Indian Journal of Sleep Medicine

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VOLUME 17 , ISSUE 1 ( January-March, 2022 ) > List of Articles

ORIGINAL RESEARCH

Prevalence of Pediatric Sleep Disorders and their Relationship with Vitamin D Levels in Indian Children

Divya A Varghese, Vinitha Prasad

Keywords : Age, Daytime sleepiness, Excessive daytime sleep, Gender, Insomnia, Obstructive sleep apnea, Restless legs syndrome, Sleep apnea, Sleep-related breathing disorders

Citation Information : Varghese DA, Prasad V. Prevalence of Pediatric Sleep Disorders and their Relationship with Vitamin D Levels in Indian Children. Indian Sleep Med 2022; 17 (1):1-4.

DOI: 10.5005/jp-journals-10069-0095

License: CC BY-NC 4.0

Published Online: 30-04-2022

Copyright Statement:  Copyright © 2022; The Author(s).


Abstract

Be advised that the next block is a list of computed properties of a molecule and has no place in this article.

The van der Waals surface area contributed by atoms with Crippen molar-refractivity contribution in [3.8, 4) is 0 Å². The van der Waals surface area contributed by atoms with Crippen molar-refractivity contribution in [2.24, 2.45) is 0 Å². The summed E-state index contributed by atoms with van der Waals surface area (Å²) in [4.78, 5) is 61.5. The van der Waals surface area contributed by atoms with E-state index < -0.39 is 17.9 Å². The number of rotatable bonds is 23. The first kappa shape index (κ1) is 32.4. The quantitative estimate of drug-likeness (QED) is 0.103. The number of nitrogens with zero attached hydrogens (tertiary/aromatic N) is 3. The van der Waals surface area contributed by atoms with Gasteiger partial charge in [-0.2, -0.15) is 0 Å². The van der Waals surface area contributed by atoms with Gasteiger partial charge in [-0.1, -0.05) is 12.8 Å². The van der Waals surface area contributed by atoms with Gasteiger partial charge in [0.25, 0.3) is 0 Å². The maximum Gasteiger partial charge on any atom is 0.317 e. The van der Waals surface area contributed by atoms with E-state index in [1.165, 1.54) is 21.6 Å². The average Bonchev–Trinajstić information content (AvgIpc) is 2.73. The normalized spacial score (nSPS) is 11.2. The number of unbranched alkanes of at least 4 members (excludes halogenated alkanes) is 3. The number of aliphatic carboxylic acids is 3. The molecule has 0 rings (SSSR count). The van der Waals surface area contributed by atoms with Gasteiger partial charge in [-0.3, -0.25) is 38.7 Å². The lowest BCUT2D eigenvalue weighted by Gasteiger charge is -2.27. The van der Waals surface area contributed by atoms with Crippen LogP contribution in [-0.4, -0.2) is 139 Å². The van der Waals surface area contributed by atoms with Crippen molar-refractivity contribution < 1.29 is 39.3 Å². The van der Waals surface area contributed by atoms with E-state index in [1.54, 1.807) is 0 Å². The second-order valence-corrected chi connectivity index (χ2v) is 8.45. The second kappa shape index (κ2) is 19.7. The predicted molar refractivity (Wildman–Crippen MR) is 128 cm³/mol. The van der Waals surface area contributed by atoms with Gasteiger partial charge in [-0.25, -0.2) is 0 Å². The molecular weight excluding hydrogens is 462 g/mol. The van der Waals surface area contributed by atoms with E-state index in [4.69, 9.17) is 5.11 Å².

Sleep disorders in children are often unrecognized and underreported in India. Aims and objectives: Our study aims to find the prevalence of sleep disorders among children aged 5–15 years and to determine the relationship between serum 25 (OH) vitamin D levels and sleep disorders in children. Materials and methods: This is a cross-sectional prospective study conducted in the pediatric OPD of a tertiary care hospital in Kochi, India. Fifty children satisfying the inclusion and exclusion criteria were taken up for the study. Data were collected using the Pediatric Sleep Questionnaire (Chervin, University of Michigan). A blood sample was collected for serum 25-hydroxy vitamin D estimation using the chemiluminescent protein binding assay. Comparison between the vitamin D levels and sleep disorders was made by the Fischer's exact test and Wilcoxon rank-sum test. Results: The prevalence of sleep disorders in our study was 88% with parasomnias being the most common sleep disorder. Vitamin D deficiency was seen in 78% of children and 22% had vitamin D insufficiency. The mean vitamin D level was much lower in children with sleep-related breathing disorder (SRBD) (p = 0.02), excessive daytime sleepiness (p = 0.031), and restless leg syndrome (RLS) (p = 0.007) when compared to children without these disorders. The prevalence of vitamin D deficiency was more among children with SRBD when compared to children without SRBD (p = 0.04). Conclusion: The study concludes that there is a high prevalence of sleep disorders in studied children and vitamin D deficiency is an associated risk factor for sleep disorders.


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